One of the poorest countries in the world has discovered one of the most valuable gems in history.
A premium diamond estimated to be worth $6.2 million was unearthed in Kono, Sierra Leone last week. Measuring 153.44 carats, it trumps the one found last year, which measured at 125 carats.
According to Sierra Leone’s National Minerals Agency, the diamond is one of the finest to be unearthed in their country in the last decade. The diamond has almost no yellow tint, which earned it a D+ grade on the D-to-Z color scale. The yellowish tint of a diamond is caused by nitrogen impurities, which means that last week’s find is of extremely high quality.
The agency added that in terms of price, the diamond could only be matched by fancy pink or blue diamonds. The diamond’s clarity and color make it a stone of the finest class, and had the diamond been in the shape of an octahedron, it would easily have become worth twice its value.
Aside from diamonds, Sierra Leone is rich in other mineral resources, including titanium ore, bauxite, magnetite iron ore, and gold. The export of these minerals is the country’s major source of income. Monitoring the export of the stones is difficult, and some of the diamonds are smuggled.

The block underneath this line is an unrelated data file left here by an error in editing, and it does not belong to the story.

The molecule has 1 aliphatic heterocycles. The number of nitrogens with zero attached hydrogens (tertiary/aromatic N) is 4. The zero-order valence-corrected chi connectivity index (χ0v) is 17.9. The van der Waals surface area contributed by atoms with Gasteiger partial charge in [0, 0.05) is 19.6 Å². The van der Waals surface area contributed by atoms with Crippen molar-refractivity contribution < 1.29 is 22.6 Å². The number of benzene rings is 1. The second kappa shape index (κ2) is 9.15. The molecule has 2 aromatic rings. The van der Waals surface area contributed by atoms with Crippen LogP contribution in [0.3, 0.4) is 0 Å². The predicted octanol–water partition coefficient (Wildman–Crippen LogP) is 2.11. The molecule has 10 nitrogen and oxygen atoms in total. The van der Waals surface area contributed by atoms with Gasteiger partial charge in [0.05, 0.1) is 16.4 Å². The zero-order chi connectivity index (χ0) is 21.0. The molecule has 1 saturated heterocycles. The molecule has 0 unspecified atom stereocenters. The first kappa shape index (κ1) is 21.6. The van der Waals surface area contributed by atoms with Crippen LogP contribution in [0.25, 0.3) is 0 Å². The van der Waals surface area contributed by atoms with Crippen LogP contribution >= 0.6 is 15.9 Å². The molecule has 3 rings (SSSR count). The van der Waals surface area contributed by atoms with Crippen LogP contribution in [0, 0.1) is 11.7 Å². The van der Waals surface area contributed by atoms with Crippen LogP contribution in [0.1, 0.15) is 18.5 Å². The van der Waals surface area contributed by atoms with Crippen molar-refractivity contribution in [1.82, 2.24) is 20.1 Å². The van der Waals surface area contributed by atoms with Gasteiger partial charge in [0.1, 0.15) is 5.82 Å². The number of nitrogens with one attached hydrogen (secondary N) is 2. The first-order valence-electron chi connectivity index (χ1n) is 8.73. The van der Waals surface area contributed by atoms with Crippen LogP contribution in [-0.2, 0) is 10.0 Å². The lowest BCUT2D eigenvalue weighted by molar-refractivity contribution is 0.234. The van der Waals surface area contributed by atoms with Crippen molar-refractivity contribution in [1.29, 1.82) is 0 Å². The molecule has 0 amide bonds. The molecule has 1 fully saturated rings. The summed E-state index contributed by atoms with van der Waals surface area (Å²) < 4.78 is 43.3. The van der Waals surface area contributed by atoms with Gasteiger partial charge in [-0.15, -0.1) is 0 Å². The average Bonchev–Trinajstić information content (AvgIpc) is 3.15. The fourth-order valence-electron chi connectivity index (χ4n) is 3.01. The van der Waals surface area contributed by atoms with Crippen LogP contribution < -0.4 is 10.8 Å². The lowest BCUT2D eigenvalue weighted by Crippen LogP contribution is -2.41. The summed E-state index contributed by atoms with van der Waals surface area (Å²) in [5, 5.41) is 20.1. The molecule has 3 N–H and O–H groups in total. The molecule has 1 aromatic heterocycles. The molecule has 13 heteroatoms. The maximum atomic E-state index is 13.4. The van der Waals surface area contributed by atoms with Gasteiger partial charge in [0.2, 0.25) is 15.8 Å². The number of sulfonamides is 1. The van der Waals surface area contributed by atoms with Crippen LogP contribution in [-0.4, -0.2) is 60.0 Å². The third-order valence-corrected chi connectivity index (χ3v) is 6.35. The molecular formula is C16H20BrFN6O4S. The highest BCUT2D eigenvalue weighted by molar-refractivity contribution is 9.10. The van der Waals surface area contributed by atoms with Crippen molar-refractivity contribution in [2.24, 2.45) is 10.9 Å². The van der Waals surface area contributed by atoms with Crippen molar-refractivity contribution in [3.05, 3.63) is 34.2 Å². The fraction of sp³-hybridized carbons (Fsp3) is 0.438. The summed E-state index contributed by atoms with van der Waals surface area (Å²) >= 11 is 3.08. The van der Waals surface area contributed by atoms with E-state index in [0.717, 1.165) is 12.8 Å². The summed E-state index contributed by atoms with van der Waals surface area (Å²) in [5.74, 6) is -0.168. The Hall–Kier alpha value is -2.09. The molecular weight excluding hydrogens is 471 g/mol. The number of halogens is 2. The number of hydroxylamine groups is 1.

Sierra Leone is infamous for the selling of so-called “blood diamonds” by rebel leaders to multinational companies in order to buy weapons during the civil war, which ended in 2002. The country has since attracted substantial investments from foreign companies, but it remains one of the most poverty-stricken in the world.
The country is striving to manage its resources on the road to recovery, but much of Sierra Leone’s economic revival will depend on the government’s efforts to end, or at least limit, the corruption by many of its officials. Many believe that corruption in the government caused the civil war in the first place.
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